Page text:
How many cup holders do I need?  Actually, none, but any car will have at least two of them.  OK.

I do not need blue tooth or whatever tech in my helmet to inform (interrupt) me while riding. One of the reasons I ride is to be away from the latest breaking news, and phone calls, etc.

I do not need or want any piece of technology that makes noise to warn me of something that should be obvious.   Lane departure warning systems, warning lights in the side mirror, a steering wheel that shakes if it thinks I am in error, a beeping sound when the car is in reverse, or a gong that tells me the car is moving and the seat belt is not fastened.

I do not want or need a complex stereo or entertainment system that accepts all devises and syncs to my phone.

I do not need or want a CVT transmission on anything, or an automatic unless the vehicle is a mundane SUV or truck.

In short, I want to experience the vehicle I am operating.  I want to be engaged and involved, and I do not want technology to be used to separate me ever further from being connected to the whirring bits that are propelling me down the road.

The proof is in the pudding. What do I own, you ask? A 2016 Triumph T120 Bonneville and a 2012 Fiat Sport with a 5 speed manual transmission (of course). Both are examples of what this essay tries to point out.

How about you?

Cheers!   Ride fast, ride safe, and ride often!

By the way… It has come to my attention that if you are reading this on a smart phone my entire website does not display.  Among other horrors, this prevents you from clicking on and ordering any or all of my 8 books available from Amazon. You must go to on a computer to slake your thirst for essays and novels that feature (mostly) motorcycles and cars.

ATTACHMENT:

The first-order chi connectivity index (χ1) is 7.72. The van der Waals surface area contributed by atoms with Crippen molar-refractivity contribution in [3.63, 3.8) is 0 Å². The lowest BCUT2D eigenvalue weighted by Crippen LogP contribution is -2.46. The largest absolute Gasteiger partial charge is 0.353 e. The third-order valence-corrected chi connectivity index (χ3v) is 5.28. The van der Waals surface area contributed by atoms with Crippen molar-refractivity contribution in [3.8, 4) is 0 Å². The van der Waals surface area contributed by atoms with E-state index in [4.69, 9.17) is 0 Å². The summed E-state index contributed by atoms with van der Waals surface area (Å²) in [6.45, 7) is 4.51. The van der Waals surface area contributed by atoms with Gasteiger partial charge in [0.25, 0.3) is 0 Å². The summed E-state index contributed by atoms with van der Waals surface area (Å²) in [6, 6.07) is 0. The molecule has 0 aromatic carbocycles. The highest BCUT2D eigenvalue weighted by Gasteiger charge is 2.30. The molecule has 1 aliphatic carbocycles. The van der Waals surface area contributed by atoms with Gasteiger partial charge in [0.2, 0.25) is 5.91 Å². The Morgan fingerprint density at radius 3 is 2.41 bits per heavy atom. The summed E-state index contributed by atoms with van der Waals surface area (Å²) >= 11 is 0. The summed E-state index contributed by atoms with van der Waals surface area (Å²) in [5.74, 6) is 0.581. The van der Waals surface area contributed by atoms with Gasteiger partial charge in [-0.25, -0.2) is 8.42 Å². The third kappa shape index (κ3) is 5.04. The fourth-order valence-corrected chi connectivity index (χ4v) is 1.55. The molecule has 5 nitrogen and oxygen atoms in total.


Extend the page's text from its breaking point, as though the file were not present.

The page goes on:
Copyright 2019                     David Preston

About david

I am a 73 year old motorsports nut who lives in Snohomish, Washington. After a 31 year career as an English teacher, I segued into a self-created job in the motorsports business. Now retired, I was involved in customer relations for Ride West BMW in Seattle, after almost 10 years of similar work for the Cycle Barn MotorSports Group. I own, at the current time, a Triumph Rocket 3 (2020) and a 2016 Ford Focus ST. What else would you like to know?
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2 Responses to Technology In Your Ride – Need vs. Want

  1. Patrick says: